My beloved child

I certainly can write about all the issues in Haiti and provide my own political point of view but I do not think this is the time or the place to do so. At the end of the day Haiti is in the new classification of 4th world countries - what I have seen and experienced is a depth of poverty like I have never seen before nor will I see again for a long time. However I have to say I have never met people young and old that are so determined to make Haiti a better place.

For me this has been a very difficult trip – it will take me a long time to process the lows and the highs of the last 4 weeks. However it makes me more determined to leave this world a better place. The things I do are a drop in a bucket as the work that needs to be done is endless. However a person told me if I can assist one person and make a difference in their life then I should be grateful for the privilege. And that is the only think I can hope for.

Who knows maybe next time I will take a “normal” vacation or not!!!

Until next time take care.

Posted by LiseD 19:54 Archived in Haiti Comments (0)


I am feeling I have not seen the real Haiti yet – so on Wednesday it was a holiday and the clinic was closed. Yvette and I decided that we would go visit Sherline, one of the midwives from another clinic. She lives in a village called Lavanneau which is not far from the “Bassin Bleu”. So off we went by moto (that is the name for the motorcycle/scooter) up to the river. The river is low at this time of year – everything happens at the river – washing clothes, bathing, swimming, dumping of trash, watering animals and everything else.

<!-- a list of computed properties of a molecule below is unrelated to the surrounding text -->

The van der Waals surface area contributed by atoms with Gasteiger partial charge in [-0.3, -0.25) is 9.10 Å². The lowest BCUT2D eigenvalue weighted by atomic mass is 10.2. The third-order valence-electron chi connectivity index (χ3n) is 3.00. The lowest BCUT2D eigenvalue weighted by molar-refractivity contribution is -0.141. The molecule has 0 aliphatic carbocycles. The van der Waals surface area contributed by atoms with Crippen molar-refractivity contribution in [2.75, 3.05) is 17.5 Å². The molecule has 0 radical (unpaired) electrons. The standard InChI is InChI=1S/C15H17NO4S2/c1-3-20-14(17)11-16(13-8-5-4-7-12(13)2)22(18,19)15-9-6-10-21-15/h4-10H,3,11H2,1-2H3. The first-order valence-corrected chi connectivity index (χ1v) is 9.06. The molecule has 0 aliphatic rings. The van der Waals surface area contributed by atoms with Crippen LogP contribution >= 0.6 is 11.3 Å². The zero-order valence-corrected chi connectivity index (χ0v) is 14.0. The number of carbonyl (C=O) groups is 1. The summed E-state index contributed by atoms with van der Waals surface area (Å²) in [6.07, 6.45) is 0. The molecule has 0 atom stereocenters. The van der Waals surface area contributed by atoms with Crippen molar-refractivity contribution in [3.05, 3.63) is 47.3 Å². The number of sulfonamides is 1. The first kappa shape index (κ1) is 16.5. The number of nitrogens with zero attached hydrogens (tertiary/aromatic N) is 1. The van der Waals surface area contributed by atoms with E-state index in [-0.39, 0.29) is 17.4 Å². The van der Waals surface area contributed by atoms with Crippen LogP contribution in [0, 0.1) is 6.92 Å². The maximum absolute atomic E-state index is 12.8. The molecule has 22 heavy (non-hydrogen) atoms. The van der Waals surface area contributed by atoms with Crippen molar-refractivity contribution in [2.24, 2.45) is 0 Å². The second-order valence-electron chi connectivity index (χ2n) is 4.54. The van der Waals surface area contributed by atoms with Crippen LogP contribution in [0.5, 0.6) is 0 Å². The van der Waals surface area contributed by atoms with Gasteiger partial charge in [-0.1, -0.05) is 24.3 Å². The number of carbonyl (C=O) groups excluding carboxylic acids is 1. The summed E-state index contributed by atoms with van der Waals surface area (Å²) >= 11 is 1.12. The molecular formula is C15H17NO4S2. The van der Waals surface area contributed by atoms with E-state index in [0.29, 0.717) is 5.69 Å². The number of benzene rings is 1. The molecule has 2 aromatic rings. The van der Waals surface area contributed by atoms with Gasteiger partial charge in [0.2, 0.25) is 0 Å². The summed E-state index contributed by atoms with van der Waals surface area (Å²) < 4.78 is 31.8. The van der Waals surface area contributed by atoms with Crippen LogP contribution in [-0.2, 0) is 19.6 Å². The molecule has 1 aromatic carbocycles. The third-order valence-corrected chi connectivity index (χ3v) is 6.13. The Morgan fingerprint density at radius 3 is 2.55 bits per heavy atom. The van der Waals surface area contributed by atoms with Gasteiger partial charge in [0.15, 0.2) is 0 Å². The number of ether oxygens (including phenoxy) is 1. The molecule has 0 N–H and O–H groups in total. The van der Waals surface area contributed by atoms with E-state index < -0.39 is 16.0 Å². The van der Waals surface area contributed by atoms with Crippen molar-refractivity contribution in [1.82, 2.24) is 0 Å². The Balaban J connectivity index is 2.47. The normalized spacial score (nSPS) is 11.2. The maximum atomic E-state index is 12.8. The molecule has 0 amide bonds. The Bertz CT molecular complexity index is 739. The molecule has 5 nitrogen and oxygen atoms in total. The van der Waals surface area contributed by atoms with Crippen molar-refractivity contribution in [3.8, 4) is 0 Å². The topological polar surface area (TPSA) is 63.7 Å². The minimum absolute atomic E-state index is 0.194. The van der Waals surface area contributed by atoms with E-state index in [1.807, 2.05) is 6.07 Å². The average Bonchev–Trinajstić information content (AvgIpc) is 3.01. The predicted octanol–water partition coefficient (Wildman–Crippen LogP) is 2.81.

Washing Clothes by the river -8219

Bathing in the river – 8222

To cross the river you need to go by moto or walk across which is tricky due to the slippery rocks. Sherline’s brother came to pick us up – so we are 3 on the moto – we meet Sherline and she hops on as well – no problem – it is all good. On the way there we see many people walking towards Jacmel.




We go up towards her village – it was a fun ride through water and mud but we made it. Just by her village is another river. Again it is full of people. Sherline says excuse me I need to take a shower you can wait here – little did we know that she met she was going to bath in the river. It is always so surprising that people here think nothing of taking their clothes off and jump into the water to bath. It is different that is for sure.